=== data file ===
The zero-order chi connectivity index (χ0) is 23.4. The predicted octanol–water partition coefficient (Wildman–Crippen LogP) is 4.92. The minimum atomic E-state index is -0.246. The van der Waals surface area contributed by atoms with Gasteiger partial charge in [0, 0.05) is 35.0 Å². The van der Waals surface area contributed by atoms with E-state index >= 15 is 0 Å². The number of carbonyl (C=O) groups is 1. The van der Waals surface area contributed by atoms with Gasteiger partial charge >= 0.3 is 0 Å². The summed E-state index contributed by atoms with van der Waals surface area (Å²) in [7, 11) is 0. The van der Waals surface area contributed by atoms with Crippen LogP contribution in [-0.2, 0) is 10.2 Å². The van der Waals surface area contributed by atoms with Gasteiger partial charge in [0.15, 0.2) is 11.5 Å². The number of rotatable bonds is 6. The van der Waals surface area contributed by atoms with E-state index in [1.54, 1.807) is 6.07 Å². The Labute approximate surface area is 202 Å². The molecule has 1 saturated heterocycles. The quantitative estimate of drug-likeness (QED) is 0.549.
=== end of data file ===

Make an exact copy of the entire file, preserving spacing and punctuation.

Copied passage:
The zero-order chi connectivity index (χ0) is 23.4. The predicted octanol–water partition coefficient (Wildman–Crippen LogP) is 4.92. The minimum atomic E-state index is -0.246. The van der Waals surface area contributed by atoms with Gasteiger partial charge in [0, 0.05) is 35.0 Å². The van der Waals surface area contributed by atoms with E-state index >= 15 is 0 Å². The number of carbonyl (C=O) groups is 1. The van der Waals surface area contributed by atoms with Gasteiger partial charge >= 0.3 is 0 Å². The summed E-state index contributed by atoms with van der Waals surface area (Å²) in [7, 11) is 0. The van der Waals surface area contributed by atoms with Crippen LogP contribution in [-0.2, 0) is 10.2 Å². The van der Waals surface area contributed by atoms with Gasteiger partial charge in [0.15, 0.2) is 11.5 Å². The number of rotatable bonds is 6. The van der Waals surface area contributed by atoms with E-state index in [1.54, 1.807) is 6.07 Å². The Labute approximate surface area is 202 Å². The molecule has 1 saturated heterocycles. The quantitative estimate of drug-likeness (QED) is 0.549.